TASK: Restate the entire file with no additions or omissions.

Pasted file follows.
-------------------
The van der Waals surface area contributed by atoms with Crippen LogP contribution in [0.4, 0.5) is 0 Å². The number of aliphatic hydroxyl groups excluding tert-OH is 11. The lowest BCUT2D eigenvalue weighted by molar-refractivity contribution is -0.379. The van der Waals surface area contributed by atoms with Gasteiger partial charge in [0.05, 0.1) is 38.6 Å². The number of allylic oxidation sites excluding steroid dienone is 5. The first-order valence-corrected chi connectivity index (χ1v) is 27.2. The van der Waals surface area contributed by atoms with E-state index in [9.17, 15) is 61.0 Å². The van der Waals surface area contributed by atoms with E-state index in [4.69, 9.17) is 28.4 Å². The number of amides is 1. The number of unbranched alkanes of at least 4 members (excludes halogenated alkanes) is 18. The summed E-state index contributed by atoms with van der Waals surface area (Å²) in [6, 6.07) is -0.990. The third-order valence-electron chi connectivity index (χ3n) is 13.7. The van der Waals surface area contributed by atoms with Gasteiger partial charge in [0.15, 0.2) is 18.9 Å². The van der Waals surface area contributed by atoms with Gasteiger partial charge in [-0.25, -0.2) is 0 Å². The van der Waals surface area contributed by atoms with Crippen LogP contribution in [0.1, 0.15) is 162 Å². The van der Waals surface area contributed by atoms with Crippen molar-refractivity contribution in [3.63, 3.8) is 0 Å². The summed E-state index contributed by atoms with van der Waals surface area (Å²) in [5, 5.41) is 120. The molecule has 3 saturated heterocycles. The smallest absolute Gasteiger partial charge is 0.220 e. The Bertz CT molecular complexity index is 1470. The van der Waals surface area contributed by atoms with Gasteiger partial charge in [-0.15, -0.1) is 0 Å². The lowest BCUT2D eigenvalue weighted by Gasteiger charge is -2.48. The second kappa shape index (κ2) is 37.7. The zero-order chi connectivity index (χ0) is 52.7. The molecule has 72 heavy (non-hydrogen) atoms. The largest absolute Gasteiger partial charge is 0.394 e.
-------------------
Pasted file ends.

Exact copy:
The van der Waals surface area contributed by atoms with Crippen LogP contribution in [0.4, 0.5) is 0 Å². The number of aliphatic hydroxyl groups excluding tert-OH is 11. The lowest BCUT2D eigenvalue weighted by molar-refractivity contribution is -0.379. The van der Waals surface area contributed by atoms with Gasteiger partial charge in [0.05, 0.1) is 38.6 Å². The number of allylic oxidation sites excluding steroid dienone is 5. The first-order valence-corrected chi connectivity index (χ1v) is 27.2. The van der Waals surface area contributed by atoms with E-state index in [9.17, 15) is 61.0 Å². The van der Waals surface area contributed by atoms with E-state index in [4.69, 9.17) is 28.4 Å². The number of amides is 1. The number of unbranched alkanes of at least 4 members (excludes halogenated alkanes) is 18. The summed E-state index contributed by atoms with van der Waals surface area (Å²) in [6, 6.07) is -0.990. The third-order valence-electron chi connectivity index (χ3n) is 13.7. The van der Waals surface area contributed by atoms with Gasteiger partial charge in [0.15, 0.2) is 18.9 Å². The van der Waals surface area contributed by atoms with Gasteiger partial charge in [-0.25, -0.2) is 0 Å². The van der Waals surface area contributed by atoms with Crippen LogP contribution in [0.1, 0.15) is 162 Å². The van der Waals surface area contributed by atoms with Crippen molar-refractivity contribution in [3.63, 3.8) is 0 Å². The summed E-state index contributed by atoms with van der Waals surface area (Å²) in [5, 5.41) is 120. The molecule has 3 saturated heterocycles. The smallest absolute Gasteiger partial charge is 0.220 e. The Bertz CT molecular complexity index is 1470. The van der Waals surface area contributed by atoms with Gasteiger partial charge in [-0.15, -0.1) is 0 Å². The lowest BCUT2D eigenvalue weighted by Gasteiger charge is -2.48. The second kappa shape index (κ2) is 37.7. The zero-order chi connectivity index (χ0) is 52.7. The molecule has 72 heavy (non-hydrogen) atoms. The largest absolute Gasteiger partial charge is 0.394 e.